Scottish clubs and volunteers aim to help the lonely on Christmas Day

Diners enjoy the Christmas Day Hearts Christmas lunch last year. Picture: Lisa Ferguson
Diners enjoy the Christmas Day Hearts Christmas lunch last year. Picture: Lisa Ferguson
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All over Scotland, volunteers are giving up their time at Christmas to help lonely and vulnerable people who would otherwise be alone.

Among many groups hosting lunches for elderly or vulnerable people on Christmas Day are the Hibernian Community Foundation and the Big Hearts Community Trust in Edinburgh.

At Tynecastle Park, around 130 people will be hosted for lunch by Big Hearts.

“There’s a genuine opportunity for us to make a difference to the lives of people who wouldn’t have anyone else on Christmas Day,” said Craig Wilson, general manager of the charity.

“For lots of us, Christmas is a time spent with family and friends, but our job is doing a lunch for people who would otherwise be on their own.”

One of the challenges for staff at the charity is getting people to Tynecastle. Drivers from Central Taxis have agreed to help by ferrying people to the lunch who otherwise couldn’t make it.

Tesco has donated bags of food and useful supplies.

A large number of those attending the Big Hearts lunch – and other lunches on Christmas Day – are older people who would otherwise spend the day alone.

Mr Wilson said: “A lot of them will be elderly, or people who for whatever reason don’t have family around them.”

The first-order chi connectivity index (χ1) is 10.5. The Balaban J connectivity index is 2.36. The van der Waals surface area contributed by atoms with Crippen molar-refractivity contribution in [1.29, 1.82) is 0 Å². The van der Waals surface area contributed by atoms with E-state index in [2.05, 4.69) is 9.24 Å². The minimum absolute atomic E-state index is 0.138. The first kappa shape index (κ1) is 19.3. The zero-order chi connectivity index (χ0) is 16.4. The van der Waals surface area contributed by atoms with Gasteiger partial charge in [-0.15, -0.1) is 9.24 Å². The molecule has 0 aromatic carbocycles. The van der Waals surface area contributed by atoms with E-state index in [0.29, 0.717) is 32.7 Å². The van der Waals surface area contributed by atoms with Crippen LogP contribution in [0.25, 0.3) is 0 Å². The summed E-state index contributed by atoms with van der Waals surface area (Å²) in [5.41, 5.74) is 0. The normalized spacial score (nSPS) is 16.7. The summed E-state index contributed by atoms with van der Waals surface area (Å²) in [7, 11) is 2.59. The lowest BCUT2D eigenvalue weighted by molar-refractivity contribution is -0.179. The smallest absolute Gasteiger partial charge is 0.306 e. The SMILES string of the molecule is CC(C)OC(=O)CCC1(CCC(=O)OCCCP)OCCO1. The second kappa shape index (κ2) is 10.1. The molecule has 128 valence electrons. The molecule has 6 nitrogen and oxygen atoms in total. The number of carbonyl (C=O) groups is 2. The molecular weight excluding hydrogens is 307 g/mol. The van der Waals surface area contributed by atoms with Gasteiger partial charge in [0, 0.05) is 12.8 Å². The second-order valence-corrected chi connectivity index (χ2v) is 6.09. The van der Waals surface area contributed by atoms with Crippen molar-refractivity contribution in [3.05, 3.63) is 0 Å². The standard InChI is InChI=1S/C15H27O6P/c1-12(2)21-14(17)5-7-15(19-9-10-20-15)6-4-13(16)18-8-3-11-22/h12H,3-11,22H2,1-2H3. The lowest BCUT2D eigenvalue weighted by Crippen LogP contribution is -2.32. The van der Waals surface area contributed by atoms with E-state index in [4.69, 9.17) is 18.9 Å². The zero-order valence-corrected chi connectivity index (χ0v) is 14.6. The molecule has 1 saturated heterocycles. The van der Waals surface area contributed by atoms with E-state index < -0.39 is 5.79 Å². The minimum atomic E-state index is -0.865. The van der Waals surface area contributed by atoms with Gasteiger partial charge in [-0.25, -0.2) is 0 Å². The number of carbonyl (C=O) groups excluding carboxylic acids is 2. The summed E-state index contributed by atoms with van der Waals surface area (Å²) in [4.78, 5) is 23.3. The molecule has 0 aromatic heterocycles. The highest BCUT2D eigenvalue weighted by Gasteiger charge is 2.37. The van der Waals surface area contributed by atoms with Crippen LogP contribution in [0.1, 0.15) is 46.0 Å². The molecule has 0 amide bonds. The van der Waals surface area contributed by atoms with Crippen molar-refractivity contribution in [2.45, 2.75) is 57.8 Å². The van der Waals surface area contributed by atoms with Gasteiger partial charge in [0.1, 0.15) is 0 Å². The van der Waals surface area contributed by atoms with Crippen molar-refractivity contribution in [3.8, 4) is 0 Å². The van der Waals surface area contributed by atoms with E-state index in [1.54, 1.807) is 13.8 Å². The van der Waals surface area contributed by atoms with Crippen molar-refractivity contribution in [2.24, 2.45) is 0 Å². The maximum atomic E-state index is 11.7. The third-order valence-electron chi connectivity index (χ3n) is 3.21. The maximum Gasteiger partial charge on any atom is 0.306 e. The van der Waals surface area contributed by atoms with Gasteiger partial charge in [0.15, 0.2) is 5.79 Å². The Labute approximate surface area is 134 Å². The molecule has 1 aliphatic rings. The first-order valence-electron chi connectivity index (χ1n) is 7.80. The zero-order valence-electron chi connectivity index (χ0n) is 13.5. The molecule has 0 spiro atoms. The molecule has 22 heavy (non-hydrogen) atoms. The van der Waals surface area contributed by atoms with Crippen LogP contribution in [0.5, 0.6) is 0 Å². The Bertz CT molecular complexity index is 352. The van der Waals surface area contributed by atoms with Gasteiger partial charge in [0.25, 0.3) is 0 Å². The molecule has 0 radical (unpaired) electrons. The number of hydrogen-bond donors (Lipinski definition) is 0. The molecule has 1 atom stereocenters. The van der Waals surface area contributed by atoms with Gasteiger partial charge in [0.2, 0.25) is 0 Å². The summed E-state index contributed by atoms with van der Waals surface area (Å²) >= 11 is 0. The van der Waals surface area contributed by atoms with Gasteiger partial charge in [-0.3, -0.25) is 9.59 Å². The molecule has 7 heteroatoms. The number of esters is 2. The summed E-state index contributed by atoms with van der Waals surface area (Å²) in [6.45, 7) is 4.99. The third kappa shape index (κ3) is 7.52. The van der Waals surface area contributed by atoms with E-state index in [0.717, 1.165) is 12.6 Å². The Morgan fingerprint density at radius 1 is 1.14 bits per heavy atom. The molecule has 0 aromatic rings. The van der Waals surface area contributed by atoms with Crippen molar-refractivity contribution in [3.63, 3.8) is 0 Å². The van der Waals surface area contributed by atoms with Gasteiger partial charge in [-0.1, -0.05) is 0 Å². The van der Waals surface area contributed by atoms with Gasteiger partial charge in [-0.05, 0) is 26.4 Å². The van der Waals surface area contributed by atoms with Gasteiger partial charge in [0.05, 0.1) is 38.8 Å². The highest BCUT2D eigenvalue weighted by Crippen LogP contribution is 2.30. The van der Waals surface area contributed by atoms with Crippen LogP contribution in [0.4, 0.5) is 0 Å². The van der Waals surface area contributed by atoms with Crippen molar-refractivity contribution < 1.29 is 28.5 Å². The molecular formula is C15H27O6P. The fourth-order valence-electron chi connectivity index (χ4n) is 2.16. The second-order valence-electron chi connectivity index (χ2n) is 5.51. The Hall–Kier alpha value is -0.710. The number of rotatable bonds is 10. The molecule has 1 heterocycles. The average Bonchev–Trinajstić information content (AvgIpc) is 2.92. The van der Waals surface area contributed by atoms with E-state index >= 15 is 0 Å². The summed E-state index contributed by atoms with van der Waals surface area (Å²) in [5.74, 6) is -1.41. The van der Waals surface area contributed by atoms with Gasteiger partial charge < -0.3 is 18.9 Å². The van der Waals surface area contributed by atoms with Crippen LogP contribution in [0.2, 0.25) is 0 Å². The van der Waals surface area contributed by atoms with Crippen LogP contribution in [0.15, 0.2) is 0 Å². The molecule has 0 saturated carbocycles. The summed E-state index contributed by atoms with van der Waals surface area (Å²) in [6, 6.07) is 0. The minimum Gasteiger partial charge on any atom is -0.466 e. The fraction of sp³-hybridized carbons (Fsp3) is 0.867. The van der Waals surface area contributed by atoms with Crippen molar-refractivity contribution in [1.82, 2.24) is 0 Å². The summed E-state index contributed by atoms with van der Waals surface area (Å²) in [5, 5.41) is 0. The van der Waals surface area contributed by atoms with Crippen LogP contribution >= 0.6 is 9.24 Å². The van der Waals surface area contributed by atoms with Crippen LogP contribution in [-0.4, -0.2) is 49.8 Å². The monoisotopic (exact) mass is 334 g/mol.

But other vulnerable groups will also be there. Big Hearts says it focuses on five groups – young people living in care, elderly people, people from other cultures, people with mental illness, and families living in poverty.

Nineteen volunteers will be helping on Christmas Day for the lunch organised by Big Hearts, not including the taxi drivers who are bringing people to the event, and staff at Tynecastle who are helping to serve the lunch.

The day after, Hearts play Hibs at Tynecastle, which makes organising the event more challenging.

“We’ll have 20,000 people coming the next day, so we have to work around that,” Mr Wilson said.

The aim is to make the lunch as warm-hearted as possible.

“Our volunteers make everyone as welcome as possible,” Mr Wilson said. “For some of the people coming, even just coming through the door is a big step for them. So we have music, we have a great setting, the food will be good, it will feel like they are going out with family. We don’t want people to feel like this is a free lunch for people who are on their own and struggling.”

The Christmas lunch is not the only time Big Hearts helps lonely older people. They also run a weekly group called Memories for older people from the area to meet and discuss local history – and football.

The Scotsman has launched a campaign this Christmas to tackle loneliness, reach out to those who are alone at a time when others are celebrating, and support the work of charity Age Scotland.

One in six over-65s in Scotland – around 184,000 people – feel more lonely at Christmas than at any other time of year.

One in ten will be on their own on Christmas Day. And almost a quarter say they are not looking forward to Christmas at all, according to research by Age UK.

“Age Scotland research has found at least 106,000 of over-65s in Scotland will sit down to dinner alone on Christmas Day. That’s more than twice the capacity of Hampden Park,” Age Scotland chief executive Brian Sloan told The Scotsman. “Let’s make 2020 the year of connecting with isolated older people in all our communities. Working together, we can help to tackle the scourge of loneliness.”